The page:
September 19 is “Talk Like a Pirate Day.” What started as a joke in 2002 has since been featured by a national columnist and has grown year-over-year. What is Talk Like a Pirate Day? Well, it’s just that. A day to talk like a pirate.
The idea is funny yet silly. The silliness got me thinking about things that have become popular over the years in web design that are just silly, too. Many in the general public may not know how deep into a science that making a website gets. Here are a few common web design mistakes, misconceptions, or website tactics that are silly and must go.
Intense website graphics make your business look more professional
The first misconception that many web designers and developers have is the belief that the more visually stimulating and graphic-heave a website is, the better it is. This is wrong in many ways.
While images and graphics are at times helpful guides to understanding a product or service, the use of excessive images can overload users from taking the action you want. For example, too many graphics may be distracting and prevent users from buying something on your website.
Another reason against graphic-heave websites I that it causes the website to load slower. Slow load times often result in a visitor losing interest and leaving your website (“abandonment rate”). For the same reason that you don’t like waiting for a website to load, visitors to your website won’t stick around for slow load times.
Additionally, search engines don’t like slow websites either. Search engines try and put themselves in the position of a real visitor. Since real visitors don’t like slow websites, a slow web page can negatively affect your rankings and ability to show up on Google and other search engines.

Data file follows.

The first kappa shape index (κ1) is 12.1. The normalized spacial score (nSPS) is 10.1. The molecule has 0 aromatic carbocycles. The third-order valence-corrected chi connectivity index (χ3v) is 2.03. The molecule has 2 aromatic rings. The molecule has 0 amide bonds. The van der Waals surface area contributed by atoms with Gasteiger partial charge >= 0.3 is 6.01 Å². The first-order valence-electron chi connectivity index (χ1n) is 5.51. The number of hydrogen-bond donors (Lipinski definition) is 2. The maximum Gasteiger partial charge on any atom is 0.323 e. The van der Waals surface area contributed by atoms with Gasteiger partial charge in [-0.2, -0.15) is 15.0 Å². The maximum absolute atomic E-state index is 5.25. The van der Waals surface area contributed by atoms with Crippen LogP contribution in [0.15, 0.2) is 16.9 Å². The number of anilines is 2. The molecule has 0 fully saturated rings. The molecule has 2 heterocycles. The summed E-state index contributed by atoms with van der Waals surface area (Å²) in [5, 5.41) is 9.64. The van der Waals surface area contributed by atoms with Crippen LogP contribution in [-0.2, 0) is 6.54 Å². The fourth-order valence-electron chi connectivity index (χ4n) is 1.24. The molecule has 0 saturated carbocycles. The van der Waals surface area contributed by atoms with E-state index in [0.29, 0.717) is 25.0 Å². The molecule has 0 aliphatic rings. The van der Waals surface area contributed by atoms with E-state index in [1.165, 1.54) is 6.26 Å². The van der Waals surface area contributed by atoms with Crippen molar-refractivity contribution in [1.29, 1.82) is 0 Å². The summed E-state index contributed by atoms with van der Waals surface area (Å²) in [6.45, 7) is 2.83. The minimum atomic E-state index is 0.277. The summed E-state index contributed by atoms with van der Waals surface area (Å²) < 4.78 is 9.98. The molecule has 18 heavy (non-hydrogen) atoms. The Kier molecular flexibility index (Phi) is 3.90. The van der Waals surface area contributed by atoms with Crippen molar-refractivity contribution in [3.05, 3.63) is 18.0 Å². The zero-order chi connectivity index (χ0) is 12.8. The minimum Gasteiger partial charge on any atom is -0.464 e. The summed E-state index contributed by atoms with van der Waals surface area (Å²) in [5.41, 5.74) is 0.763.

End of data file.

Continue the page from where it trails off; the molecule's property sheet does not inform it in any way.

Cool intro pages are cool
It is safe to say that when someone finds your page they are familiar with what you’re about to offer them. So, why the intro page? For the same reason as avoiding a graphic-heavy website, avoid intro pages. They do nothing but create an extra step that a visitor has to take to get to where they know they already want to go, your website. Since people don’t like intro pages, search engines don’t like them either. You’re only doing yourself a disservice by using intro/splash pages.
Sliders are awesome
Often highly debates is the use of sliders. Do you have a lot of really cool pictures that you feel obligated to show everyone that visits your website? Don’t. Just don’t. Since graphic-heavy websites are slow-to-load, what do you think sliders are? They’re not only heavy graphics; but they are several heavy graphics. That kills load time.
Moreover, no one clicks on them. When was the last time that you sat through a slider and watched more than the second slide? Even then you only had seen the second slide because it popped up before you had the chance to finish scrolling past it. No one interacts with sliders.
Visitors want to navigate as they please and be in their own control. Stop shoving animations in their face and scaring them away or overloading them.